Read Also: Microsoft’s Violation of OpenAI Principles: Offering AI to US Military

How to use Sora?

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Frame from a video created with Sora, OpenAI’s AI.

As we indicated at the beginning, the operation of Sora does not differ from that of other applications or tools based on generative AI, whether they are from OpenAI or not. Users write a text description, and the model is responsible for converting it into a video of up to one minute in length and with 1080p resolution.

Following its announcement, Sam Altman boasted about how to use Sora and its capabilities through X (Twitter), using the platform to create clips following instructions from his followers. The startup’s leader stuck out his chest and said that the technology was capable of solving any request, no matter how complex it was.

This is because the video generator has used the same recaptioning technique as DALL-E 3. This means that the visual material used to train Sora has incorporated extremely specific text descriptions, giving it the ability to understand user instructions more faithfully.

“Like GPT models, Sora uses a transformer architecture, unlocking superior scaling performance. We represent videos and images as collections of smaller data units called patches, each of which is similar to a token in “GPT. By unifying the way we represent data, we can train diffusion transformers on a broader range of visual data than was possible before, spanning different durations, resolutions, and aspect ratios.” OpenAI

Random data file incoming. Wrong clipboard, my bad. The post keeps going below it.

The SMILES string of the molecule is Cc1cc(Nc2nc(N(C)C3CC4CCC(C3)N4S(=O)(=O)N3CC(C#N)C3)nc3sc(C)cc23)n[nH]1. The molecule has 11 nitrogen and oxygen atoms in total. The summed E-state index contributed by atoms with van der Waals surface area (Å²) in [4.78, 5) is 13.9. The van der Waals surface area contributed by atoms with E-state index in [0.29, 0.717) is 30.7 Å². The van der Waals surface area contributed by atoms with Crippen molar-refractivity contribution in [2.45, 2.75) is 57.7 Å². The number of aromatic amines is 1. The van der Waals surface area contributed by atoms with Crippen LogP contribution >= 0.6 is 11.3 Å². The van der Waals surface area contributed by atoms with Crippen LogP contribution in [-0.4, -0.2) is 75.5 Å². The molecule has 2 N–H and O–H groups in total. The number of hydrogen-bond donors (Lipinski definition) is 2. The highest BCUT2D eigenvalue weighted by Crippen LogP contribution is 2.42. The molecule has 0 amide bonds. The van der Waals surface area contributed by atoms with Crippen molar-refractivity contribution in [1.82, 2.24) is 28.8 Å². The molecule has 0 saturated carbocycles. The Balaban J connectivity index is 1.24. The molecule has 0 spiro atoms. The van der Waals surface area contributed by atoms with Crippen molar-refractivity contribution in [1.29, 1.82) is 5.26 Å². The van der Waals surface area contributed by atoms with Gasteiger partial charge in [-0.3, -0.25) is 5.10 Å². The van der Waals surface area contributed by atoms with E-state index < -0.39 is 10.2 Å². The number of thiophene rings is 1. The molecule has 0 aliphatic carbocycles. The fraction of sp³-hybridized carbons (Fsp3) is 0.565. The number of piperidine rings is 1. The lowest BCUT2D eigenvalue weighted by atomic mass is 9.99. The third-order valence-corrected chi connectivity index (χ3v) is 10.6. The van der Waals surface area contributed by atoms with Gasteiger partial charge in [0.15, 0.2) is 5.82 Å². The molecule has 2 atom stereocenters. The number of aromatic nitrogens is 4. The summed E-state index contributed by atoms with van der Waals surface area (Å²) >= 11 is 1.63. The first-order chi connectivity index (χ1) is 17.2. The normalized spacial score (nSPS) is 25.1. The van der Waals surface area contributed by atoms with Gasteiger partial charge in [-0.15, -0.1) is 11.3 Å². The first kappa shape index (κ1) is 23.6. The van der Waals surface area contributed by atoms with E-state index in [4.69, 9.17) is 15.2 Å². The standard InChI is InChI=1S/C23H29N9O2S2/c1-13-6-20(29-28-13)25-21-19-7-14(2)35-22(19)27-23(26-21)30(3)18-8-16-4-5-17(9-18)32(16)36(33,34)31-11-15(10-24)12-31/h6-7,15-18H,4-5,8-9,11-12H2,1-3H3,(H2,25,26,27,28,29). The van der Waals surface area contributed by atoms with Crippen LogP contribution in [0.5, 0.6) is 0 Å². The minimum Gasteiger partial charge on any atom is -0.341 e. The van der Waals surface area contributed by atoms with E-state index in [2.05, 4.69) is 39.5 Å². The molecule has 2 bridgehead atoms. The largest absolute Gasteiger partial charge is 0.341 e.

While the main feature when using Sora is the ability to create videos from a text description, it is not limited to that. In fact, artificial intelligence can also be used to animate an already existing image. And to this is added the option to generate frames to extend the duration of a video. The latter has great potential in content creation and production environments, and Adobe intends to integrate this technology into Premiere Pro.

How Sora has been trained: Between Secrecy and Controversy

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Frame from a video created with Sora, OpenAI’s AI.

That Sora has managed to evolve the creation of videos with artificial intelligence in such a short time is raising suspicions. Fingers have already been pointed online against OpenAI for allegedly using copyrighted material to train this model. However, this has not yet been proven.

Speculations in this regard resurfaced again in March after an interview by Mira Murati, the startup’s chief technology officer, with The Wall Street Journal. When asked if she had trained Sora with videos taken from YouTube, Facebook, and Instagram, the executive said she didn’t know. She then attempted to navigate the situation by asserting that she had used publicly available information and licensed data.

Despite this, details about where the images used to create Sora came from remain scarce. The only certainty is that OpenAI has teamed up with Shutterstock, one of the world’s leading providers of stock photos and videos.